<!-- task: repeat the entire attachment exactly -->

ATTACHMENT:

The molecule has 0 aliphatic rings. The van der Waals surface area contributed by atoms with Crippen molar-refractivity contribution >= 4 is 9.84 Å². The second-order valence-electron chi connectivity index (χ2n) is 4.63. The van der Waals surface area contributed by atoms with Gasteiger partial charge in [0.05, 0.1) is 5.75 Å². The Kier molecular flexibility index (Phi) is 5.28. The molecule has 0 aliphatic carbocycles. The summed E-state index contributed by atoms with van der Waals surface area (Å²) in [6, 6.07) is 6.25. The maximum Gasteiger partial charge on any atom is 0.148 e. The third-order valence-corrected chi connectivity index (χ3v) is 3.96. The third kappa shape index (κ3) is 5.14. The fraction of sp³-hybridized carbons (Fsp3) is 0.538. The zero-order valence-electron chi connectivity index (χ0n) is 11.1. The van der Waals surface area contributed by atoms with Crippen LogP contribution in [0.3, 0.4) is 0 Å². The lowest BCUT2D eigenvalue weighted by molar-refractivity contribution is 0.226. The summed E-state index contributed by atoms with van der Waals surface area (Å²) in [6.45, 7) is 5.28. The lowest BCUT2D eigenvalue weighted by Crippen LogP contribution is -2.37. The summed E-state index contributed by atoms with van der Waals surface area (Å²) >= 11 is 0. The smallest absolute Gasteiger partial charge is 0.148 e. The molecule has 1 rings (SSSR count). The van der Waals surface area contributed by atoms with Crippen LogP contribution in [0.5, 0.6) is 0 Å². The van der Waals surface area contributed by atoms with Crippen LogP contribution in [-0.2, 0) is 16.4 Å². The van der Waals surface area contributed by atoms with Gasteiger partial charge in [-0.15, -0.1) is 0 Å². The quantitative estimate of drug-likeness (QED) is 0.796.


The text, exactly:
The molecule has 0 aliphatic rings. The van der Waals surface area contributed by atoms with Crippen molar-refractivity contribution >= 4 is 9.84 Å². The second-order valence-electron chi connectivity index (χ2n) is 4.63. The van der Waals surface area contributed by atoms with Gasteiger partial charge in [0.05, 0.1) is 5.75 Å². The Kier molecular flexibility index (Phi) is 5.28. The molecule has 0 aliphatic carbocycles. The summed E-state index contributed by atoms with van der Waals surface area (Å²) in [6, 6.07) is 6.25. The maximum Gasteiger partial charge on any atom is 0.148 e. The third-order valence-corrected chi connectivity index (χ3v) is 3.96. The third kappa shape index (κ3) is 5.14. The fraction of sp³-hybridized carbons (Fsp3) is 0.538. The zero-order valence-electron chi connectivity index (χ0n) is 11.1. The van der Waals surface area contributed by atoms with Crippen LogP contribution in [0.3, 0.4) is 0 Å². The lowest BCUT2D eigenvalue weighted by molar-refractivity contribution is 0.226. The summed E-state index contributed by atoms with van der Waals surface area (Å²) in [6.45, 7) is 5.28. The lowest BCUT2D eigenvalue weighted by Crippen LogP contribution is -2.37. The summed E-state index contributed by atoms with van der Waals surface area (Å²) >= 11 is 0. The smallest absolute Gasteiger partial charge is 0.148 e. The molecule has 1 rings (SSSR count). The van der Waals surface area contributed by atoms with Crippen LogP contribution in [0.5, 0.6) is 0 Å². The van der Waals surface area contributed by atoms with Crippen LogP contribution in [-0.2, 0) is 16.4 Å². The van der Waals surface area contributed by atoms with Gasteiger partial charge in [-0.15, -0.1) is 0 Å². The quantitative estimate of drug-likeness (QED) is 0.796.